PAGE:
Eastern Courier : May 25th 2011
17 EASTERN COURIER, MAY 25, 2011 NEWS PHONE: 576 5990 www.pakurangaparkvillage.co.nz • Enjoy the freedom of NO external home maintenance • Enjoy large luxury villas with Internal Garaging • Enjoy the 24hour on site security • Enjoy the privacy, space and park like surroundings • Enjoy a true village atmosphere • Enjoy the Half Moon Bay location and all it offers • Enjoy the activities, amenities and the companionship Independent Villas Serviced Apartments Rest Home OPEN WEEKEND SATURDAY 28th MAY 10AM- 4PM AND SUNDAY 29th MAY 10AM- 4PM Follow the Show Home signs Visit us at the show homes New Independent Apartments NOW open to view Fortunes Road, Pakuranga Clothing Bin Locations for Pink Bags Blue Child Cancer Foundation bins are available all over Auckland for pink clothing bags, any used Clothing, Footwear, Toys, Bric-a-Brac and anything useable.There's one near you. PAKURANGA PLAZA, REEVES RD ENTRY Anchorage Park School, Pakuranga REEVES RD HEIGHT FOUR SQUARE Riverina School, Pakuranga PAKURANGA TENNIS CLUB White Acres Rd Shops, Pakuranga PIGEON MOUNTAIN SCHOOL Macleans Primary School HIGHLAND PARK SHOPPING CENTRE HOWICK INTERMEDIATE Cascades Kindy, Cascades Rd BOTANY DOWNS PRIMARY Millhouse Rd Shops, Botany Downs MEADOWLANDS SHOPPING CENTRE Owairoa School, Howick LYTTON RD SHOPS Stewards Garage, Cockle Bay SHELLY PARK SCHOOL Somerville School POINT VIEW SCHOOL Just Kidz, Willowbank, Dannemora You help a lot when you drop pink clothing bags in one of the above bins. Any used clothing acceptable, other bags and cartons of clothing acceptable. If you can't get to a bin or have large items phone for a collector to call ph: 622 1791 or 029 230 4439. Thank you for helping. 3596993AV Asthma calls urged Parents of children with asthma are being encou- raged to call an ambu- lance sooner rather than later if their child's asthma concerns them. St John is supporting the Asthma Foundation's work to reduce danger- ous asthma attacks. We ask those with asthma to call an ambu- lance early and not to wait,'' the ambulance service's medical adviser Dr Craig Ellis says. He says parents should get an asthma plan from www.asthma foundation.org.nz and fill it out with their child and GP. Farm crawling with nutrients By HINERANGI VAIMOSO Worm talk: Even Basil the dog's hair trimmings go into Walter and Teresa Scheer's worm farm. Photo: HINERANGI VAIMOSO It's a relatively new trend for many of us but for Walter and Teresa Scheer worm farming has been a 20-year passion. The couple got on board the environmental bandwagon after a friend gave them a mini-worm farm. Nowadays they run two worm farms and are encouraging others to do the same. The Scheers immedi- ately saw the potential to complement their tra- ditional composting sys- tem and provide another way of turning their food waste into fertiliser. They say they've shared the experience with family, friends and neighbours, helping them to start their own worm farms and compost heaps. Food waste is added to the farm daily and the couple say they have plenty of worm castings and worm tea for their soil, fruit trees, vege- table gardens and plants. Definitely give it go but learn first to do it well so you avoid any hassles,'' they say. Worm farming is easy and rewarding but there are a few tricks to get- ting it right, the Scheers say. People can learn all the tricks in Auckland Council's Create Your Own Eden courses held throughout the year. The Scheers say their worm farming system starts with an icecream container for holding food scraps. Each day those scraps are tipped on to the top of the covered round plastic worm farm that sits in the shade at the back of the house. The Scheers have also found sheep dags and their pet dog Basil's hair trimmings are beneficial to add around the edges. The worms appear to love the wool and chemical-free hair as habitat and a small amount of sheep dung in the wool is a great feed''. Over about a week the special tiger worms eat the scraps and excrete it out as liquid -- worm tea or solid waste -- castings. The tea gets poured off from the worm farm's sump each week to feed the garden and a couple of times each year the Scheers harvest the castings from a lower tray to use as fertiliser. The tea is excellent plant food and the pure castings are a fantastic slow-release fertiliser.'' Go to createyourown eden.org.nz or call Sue Martin at Auckland Council on 301-0101 for more information on Create Your Own Eden workshops.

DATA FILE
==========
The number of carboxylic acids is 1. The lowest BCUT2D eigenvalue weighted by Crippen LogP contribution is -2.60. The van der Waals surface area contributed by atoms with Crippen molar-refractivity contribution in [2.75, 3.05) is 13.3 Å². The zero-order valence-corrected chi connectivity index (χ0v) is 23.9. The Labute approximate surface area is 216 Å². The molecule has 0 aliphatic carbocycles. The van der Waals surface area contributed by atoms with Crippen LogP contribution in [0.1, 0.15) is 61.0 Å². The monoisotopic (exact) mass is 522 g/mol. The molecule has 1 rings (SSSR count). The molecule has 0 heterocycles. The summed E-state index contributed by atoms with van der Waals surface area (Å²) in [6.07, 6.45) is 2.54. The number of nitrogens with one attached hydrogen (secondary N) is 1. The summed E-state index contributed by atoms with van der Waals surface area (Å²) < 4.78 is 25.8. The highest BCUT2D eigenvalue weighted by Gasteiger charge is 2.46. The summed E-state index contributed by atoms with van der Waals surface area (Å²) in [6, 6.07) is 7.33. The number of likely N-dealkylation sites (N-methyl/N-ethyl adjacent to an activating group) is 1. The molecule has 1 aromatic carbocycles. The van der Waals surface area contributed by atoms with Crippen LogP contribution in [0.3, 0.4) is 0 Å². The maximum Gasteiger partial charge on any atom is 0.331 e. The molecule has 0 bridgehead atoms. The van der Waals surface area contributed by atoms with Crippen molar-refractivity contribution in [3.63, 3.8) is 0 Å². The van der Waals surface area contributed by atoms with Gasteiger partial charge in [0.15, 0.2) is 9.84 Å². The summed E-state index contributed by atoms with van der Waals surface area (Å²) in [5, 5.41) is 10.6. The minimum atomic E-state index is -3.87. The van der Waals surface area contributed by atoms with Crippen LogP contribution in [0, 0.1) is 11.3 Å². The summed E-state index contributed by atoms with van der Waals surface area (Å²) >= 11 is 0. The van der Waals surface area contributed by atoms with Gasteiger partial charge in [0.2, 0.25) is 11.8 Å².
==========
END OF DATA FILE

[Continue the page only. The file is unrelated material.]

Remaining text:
May 20th 2011
May 27th 2011